This research started as just a silly question. Clay is found all over the earth, but we buy clay in pottery shops. What if we tried to find our own clay? Even if it wasn’t perfect, or if it didn’t hold glazes the way that industrial clay could– what would that look like? So, we looked up the clay deposit maps of Spain where we could go? It started with looking into soils in Casa de Campo, the mountains of Segovia and near to Bardenas Reales. Sourcing local clay connects us to our landscape and transmits a story through the object that we create.
What was amazing is that we also looked into urban construction sites. It began with a construction site by my house. We mixed the clay we found from the mountains of Segovia. Surprisingly it worked. We partnered with Mo de Moviemento to help them make their plates for their restaurant in Prosperidad, using their construction waste and turning it into safe, beautiful and high quality products that they could use.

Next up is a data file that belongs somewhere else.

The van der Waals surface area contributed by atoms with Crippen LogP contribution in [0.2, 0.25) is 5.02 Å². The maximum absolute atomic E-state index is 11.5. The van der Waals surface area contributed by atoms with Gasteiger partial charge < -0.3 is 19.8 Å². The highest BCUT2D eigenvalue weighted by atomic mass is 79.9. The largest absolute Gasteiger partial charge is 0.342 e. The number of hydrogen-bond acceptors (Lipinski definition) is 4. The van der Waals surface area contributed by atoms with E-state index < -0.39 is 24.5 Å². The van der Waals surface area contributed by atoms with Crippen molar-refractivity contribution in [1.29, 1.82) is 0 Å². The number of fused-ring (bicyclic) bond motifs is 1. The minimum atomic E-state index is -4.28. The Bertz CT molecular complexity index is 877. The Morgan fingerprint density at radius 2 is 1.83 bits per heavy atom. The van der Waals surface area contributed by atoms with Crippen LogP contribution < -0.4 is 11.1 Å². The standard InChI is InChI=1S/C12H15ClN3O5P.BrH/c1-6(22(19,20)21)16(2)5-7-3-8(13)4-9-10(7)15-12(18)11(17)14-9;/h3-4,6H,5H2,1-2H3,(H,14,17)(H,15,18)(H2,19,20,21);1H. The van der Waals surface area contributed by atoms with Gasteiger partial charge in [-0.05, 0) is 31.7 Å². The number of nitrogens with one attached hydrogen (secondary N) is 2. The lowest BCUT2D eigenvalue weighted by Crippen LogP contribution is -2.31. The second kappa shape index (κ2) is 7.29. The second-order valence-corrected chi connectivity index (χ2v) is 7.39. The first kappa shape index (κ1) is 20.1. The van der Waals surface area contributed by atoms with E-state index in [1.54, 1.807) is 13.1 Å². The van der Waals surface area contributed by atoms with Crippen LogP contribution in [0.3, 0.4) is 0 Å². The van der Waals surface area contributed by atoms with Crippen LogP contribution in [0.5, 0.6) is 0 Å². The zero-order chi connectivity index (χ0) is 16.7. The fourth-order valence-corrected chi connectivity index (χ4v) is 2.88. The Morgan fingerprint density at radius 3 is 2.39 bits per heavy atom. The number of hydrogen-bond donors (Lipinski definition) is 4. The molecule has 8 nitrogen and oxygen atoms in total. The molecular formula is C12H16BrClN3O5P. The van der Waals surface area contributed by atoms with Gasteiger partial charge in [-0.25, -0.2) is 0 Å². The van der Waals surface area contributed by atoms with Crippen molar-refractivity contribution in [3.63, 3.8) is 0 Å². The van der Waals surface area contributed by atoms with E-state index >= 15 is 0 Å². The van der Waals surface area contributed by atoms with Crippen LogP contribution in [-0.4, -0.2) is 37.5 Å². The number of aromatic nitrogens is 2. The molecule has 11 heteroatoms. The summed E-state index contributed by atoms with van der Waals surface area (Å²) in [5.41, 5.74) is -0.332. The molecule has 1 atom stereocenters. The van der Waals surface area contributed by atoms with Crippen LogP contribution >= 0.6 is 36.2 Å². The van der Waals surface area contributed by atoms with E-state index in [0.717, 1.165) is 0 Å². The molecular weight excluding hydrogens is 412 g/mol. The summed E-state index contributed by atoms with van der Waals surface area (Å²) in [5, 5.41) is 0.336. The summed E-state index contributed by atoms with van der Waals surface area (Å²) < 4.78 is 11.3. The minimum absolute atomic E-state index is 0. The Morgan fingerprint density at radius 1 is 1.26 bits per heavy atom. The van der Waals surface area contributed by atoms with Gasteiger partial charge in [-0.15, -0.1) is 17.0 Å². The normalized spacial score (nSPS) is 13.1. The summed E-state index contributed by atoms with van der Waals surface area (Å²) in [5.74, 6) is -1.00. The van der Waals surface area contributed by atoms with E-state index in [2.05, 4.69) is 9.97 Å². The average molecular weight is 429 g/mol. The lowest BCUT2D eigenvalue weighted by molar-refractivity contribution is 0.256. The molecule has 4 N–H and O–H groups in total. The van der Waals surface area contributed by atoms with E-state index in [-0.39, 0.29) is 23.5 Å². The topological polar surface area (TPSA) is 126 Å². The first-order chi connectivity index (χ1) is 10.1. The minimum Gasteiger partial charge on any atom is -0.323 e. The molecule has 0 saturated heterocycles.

It has been a long learning process. Clay from the mountains is very different from clay from urban construction sites. It was a lot of testing and experimenting. What temperature would work? What sort of glaze would work? How could we make a consistent texture or material?
In the end, it has opened a whole new world of possibilities. Relying on what we find and testing what works and figuring out how to make it work – makes the process interesting and enriching.